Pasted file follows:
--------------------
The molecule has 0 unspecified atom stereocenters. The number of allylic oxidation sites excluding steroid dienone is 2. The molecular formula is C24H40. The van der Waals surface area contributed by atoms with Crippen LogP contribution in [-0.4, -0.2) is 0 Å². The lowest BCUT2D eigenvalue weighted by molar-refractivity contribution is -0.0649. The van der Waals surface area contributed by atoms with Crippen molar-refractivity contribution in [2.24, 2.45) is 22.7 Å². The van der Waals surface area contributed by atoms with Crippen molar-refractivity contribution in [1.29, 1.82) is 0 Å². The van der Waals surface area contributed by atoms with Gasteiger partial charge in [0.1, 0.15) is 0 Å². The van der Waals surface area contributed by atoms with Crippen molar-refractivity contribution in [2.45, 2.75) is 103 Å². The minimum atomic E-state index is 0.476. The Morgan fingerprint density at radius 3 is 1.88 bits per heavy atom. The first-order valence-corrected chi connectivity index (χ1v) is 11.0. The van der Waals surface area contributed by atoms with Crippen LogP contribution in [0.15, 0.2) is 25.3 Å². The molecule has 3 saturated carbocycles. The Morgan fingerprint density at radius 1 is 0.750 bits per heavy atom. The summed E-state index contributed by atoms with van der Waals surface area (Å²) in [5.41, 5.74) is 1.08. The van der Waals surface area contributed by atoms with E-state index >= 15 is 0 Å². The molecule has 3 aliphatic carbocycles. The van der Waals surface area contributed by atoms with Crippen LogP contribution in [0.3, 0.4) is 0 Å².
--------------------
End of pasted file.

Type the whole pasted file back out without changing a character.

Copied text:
The molecule has 0 unspecified atom stereocenters. The number of allylic oxidation sites excluding steroid dienone is 2. The molecular formula is C24H40. The van der Waals surface area contributed by atoms with Crippen LogP contribution in [-0.4, -0.2) is 0 Å². The lowest BCUT2D eigenvalue weighted by molar-refractivity contribution is -0.0649. The van der Waals surface area contributed by atoms with Crippen molar-refractivity contribution in [2.24, 2.45) is 22.7 Å². The van der Waals surface area contributed by atoms with Crippen molar-refractivity contribution in [1.29, 1.82) is 0 Å². The van der Waals surface area contributed by atoms with Gasteiger partial charge in [0.1, 0.15) is 0 Å². The van der Waals surface area contributed by atoms with Crippen molar-refractivity contribution in [2.45, 2.75) is 103 Å². The minimum atomic E-state index is 0.476. The Morgan fingerprint density at radius 3 is 1.88 bits per heavy atom. The first-order valence-corrected chi connectivity index (χ1v) is 11.0. The van der Waals surface area contributed by atoms with Crippen LogP contribution in [0.15, 0.2) is 25.3 Å². The molecule has 3 saturated carbocycles. The Morgan fingerprint density at radius 1 is 0.750 bits per heavy atom. The summed E-state index contributed by atoms with van der Waals surface area (Å²) in [5.41, 5.74) is 1.08. The van der Waals surface area contributed by atoms with E-state index >= 15 is 0 Å². The molecule has 3 aliphatic carbocycles. The van der Waals surface area contributed by atoms with Crippen LogP contribution in [0.3, 0.4) is 0 Å².